Ottawa/Gatineau, - The CRTC issued its third annual Broadcasting Policy Monitoring Report today. The report appears to counter claims that convergence is leaving Canadian viewers and listeners with less choice. In fact, both the number of stations and number of owners of radio and television stations in key Canadian markets have risen significantly reports the commission.
The 2002 report has been enhanced to provide new, additional data on social issues; the diversity of voices and services in Canada's broadcasting system; and viewership of all types of French-language and English-language television programming in Canada.
More viewing and listening choices for Canadians:
From 1991 to 2001, both the number of stations and number of owners of radio and television stations in key Canadian markets have risen significantly. Canadians now enjoy:
484 English television services and 597 English radio stations
109 French television services and 199 French radio stations
27 third-language television services and 18 third-language radio stations
Television viewing preferences:
Both Francophone and Anglophone viewers preferred dramas and comedies, by a wide margin, followed by news and public affairs.
Satellite distributors gain ground:
From 1998 to 2001, the distribution industry gained 420,000 new subscribers. The cable industry, however, lost 220,000 subscribers between 2000 and 2001, mainly to satellite distributors (via Direct-to-Home or DTH).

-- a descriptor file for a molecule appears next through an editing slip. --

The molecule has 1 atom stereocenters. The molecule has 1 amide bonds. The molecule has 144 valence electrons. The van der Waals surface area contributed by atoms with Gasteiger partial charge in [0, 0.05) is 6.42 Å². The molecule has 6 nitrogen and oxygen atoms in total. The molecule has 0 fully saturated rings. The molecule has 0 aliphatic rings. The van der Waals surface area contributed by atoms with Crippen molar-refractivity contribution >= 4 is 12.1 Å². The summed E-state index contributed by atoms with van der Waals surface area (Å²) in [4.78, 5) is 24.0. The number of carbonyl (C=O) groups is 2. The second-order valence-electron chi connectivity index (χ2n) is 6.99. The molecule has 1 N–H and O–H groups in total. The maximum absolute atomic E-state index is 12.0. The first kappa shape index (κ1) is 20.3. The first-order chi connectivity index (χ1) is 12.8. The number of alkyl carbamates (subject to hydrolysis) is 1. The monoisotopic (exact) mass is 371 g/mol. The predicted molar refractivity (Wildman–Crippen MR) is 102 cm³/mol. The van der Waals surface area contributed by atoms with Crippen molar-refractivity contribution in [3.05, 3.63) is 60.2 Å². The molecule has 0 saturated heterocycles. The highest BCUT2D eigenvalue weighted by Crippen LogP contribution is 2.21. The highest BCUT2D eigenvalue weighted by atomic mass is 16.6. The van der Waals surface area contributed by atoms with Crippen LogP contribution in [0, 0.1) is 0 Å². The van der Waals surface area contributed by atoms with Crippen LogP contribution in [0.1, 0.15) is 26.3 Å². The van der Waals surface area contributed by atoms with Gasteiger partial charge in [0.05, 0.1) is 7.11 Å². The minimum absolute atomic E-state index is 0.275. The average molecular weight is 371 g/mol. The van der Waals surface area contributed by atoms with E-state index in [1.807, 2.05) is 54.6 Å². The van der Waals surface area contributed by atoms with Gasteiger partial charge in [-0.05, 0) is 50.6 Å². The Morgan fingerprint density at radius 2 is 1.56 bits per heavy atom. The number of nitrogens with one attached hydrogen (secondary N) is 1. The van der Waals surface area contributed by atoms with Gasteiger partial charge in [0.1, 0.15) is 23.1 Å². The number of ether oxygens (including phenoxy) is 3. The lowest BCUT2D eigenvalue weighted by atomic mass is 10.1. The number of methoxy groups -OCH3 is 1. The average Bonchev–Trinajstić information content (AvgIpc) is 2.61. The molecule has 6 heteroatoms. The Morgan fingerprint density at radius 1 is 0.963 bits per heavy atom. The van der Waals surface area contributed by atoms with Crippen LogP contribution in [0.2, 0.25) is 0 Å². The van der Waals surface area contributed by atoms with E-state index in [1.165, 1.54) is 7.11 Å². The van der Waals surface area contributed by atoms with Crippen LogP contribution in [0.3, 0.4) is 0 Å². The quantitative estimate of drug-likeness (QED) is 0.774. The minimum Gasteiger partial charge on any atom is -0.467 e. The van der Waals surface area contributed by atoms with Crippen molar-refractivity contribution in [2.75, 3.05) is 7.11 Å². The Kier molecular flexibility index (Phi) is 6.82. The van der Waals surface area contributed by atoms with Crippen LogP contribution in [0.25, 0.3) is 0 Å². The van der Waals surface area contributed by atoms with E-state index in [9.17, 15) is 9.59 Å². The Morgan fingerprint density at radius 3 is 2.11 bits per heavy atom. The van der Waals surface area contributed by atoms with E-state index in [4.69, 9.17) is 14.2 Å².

More programming for persons with hearing and visual impairments:
Canadian broadcasters are making their programming more accessible for persons with visual impairments or hearing impairments by increasing the levels of closed captioning and, for the largest broadcasters, video description.
From June 1999 to July 2002, 23 transactions/transfers of control or ownership of television stations directed benefits in excess of $515 million to the Canadian broadcasting system.
Since the Commission's Radio Policy was introduced in 1998, radio stations have spent close to $127 million to develop Canadian talent via licence renewals, station purchases and new radio stations.
Under the new Broadcasting Distribution Regulations of the CRTC, distributing enterprises have contributed almost $116 million in 2001 to the Canadian Television Fund and other programming funds.
The CRTC is issuing its annual report to both assess the impact of its regulatory measures on the broadcasting industry and measure the success of its policies and decisions on the Canadian broadcasting system as a whole.
The report also fosters public participation in policy development and broadcast licensing proceedings, and contains a wide range of data on radio, television, broadcasting distribution, the Internet and social issues.
The commission invites interested parties to provide suggestions for improvements or additions to future editions of the report by writing to the Secretary General, CRTC, Ottawa, Ontario, K1A 0N2 or by electronic mail at email@example.com.
Copies of the report are available at any CRTC office or visit www.crtc.gc.ca
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